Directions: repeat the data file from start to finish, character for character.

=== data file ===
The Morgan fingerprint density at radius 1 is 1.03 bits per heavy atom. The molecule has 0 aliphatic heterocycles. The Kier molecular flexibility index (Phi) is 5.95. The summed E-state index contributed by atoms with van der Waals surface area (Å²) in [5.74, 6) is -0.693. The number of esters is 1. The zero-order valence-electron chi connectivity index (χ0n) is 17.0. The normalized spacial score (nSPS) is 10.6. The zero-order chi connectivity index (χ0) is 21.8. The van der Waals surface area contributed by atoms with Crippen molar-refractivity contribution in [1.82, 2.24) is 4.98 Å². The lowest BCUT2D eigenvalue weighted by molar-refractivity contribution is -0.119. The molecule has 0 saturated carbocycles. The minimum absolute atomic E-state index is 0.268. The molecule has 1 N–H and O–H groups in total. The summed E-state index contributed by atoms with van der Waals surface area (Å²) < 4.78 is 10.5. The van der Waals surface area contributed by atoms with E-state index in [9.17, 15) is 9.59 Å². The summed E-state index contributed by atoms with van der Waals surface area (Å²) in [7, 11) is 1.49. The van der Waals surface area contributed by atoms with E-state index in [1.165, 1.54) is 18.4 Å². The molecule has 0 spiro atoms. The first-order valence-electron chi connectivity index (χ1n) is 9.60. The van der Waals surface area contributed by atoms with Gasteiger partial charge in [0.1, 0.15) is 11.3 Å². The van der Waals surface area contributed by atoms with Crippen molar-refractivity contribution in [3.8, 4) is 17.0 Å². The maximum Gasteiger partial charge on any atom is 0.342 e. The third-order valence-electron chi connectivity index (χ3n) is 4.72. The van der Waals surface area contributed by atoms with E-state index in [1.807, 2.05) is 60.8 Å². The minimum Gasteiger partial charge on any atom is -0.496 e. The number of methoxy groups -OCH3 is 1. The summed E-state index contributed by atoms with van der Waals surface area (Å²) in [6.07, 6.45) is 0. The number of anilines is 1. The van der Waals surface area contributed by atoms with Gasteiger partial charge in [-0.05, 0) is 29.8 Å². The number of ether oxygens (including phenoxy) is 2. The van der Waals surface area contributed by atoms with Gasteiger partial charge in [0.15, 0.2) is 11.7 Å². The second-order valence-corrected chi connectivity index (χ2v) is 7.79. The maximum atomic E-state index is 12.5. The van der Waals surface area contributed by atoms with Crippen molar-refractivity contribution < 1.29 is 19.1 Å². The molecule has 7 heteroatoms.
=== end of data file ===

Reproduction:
The Morgan fingerprint density at radius 1 is 1.03 bits per heavy atom. The molecule has 0 aliphatic heterocycles. The Kier molecular flexibility index (Phi) is 5.95. The summed E-state index contributed by atoms with van der Waals surface area (Å²) in [5.74, 6) is -0.693. The number of esters is 1. The zero-order valence-electron chi connectivity index (χ0n) is 17.0. The normalized spacial score (nSPS) is 10.6. The zero-order chi connectivity index (χ0) is 21.8. The van der Waals surface area contributed by atoms with Crippen molar-refractivity contribution in [1.82, 2.24) is 4.98 Å². The lowest BCUT2D eigenvalue weighted by molar-refractivity contribution is -0.119. The molecule has 0 saturated carbocycles. The minimum absolute atomic E-state index is 0.268. The molecule has 1 N–H and O–H groups in total. The summed E-state index contributed by atoms with van der Waals surface area (Å²) < 4.78 is 10.5. The van der Waals surface area contributed by atoms with E-state index in [9.17, 15) is 9.59 Å². The summed E-state index contributed by atoms with van der Waals surface area (Å²) in [7, 11) is 1.49. The van der Waals surface area contributed by atoms with E-state index in [1.165, 1.54) is 18.4 Å². The molecule has 0 spiro atoms. The first-order valence-electron chi connectivity index (χ1n) is 9.60. The van der Waals surface area contributed by atoms with Gasteiger partial charge in [0.1, 0.15) is 11.3 Å². The van der Waals surface area contributed by atoms with Crippen molar-refractivity contribution in [3.8, 4) is 17.0 Å². The maximum Gasteiger partial charge on any atom is 0.342 e. The third-order valence-electron chi connectivity index (χ3n) is 4.72. The van der Waals surface area contributed by atoms with E-state index in [1.807, 2.05) is 60.8 Å². The minimum Gasteiger partial charge on any atom is -0.496 e. The number of methoxy groups -OCH3 is 1. The summed E-state index contributed by atoms with van der Waals surface area (Å²) in [6.07, 6.45) is 0. The number of anilines is 1. The van der Waals surface area contributed by atoms with Gasteiger partial charge in [-0.05, 0) is 29.8 Å². The number of ether oxygens (including phenoxy) is 2. The van der Waals surface area contributed by atoms with Gasteiger partial charge in [0.15, 0.2) is 11.7 Å². The second-order valence-corrected chi connectivity index (χ2v) is 7.79. The maximum atomic E-state index is 12.5. The van der Waals surface area contributed by atoms with Crippen molar-refractivity contribution < 1.29 is 19.1 Å². The molecule has 7 heteroatoms.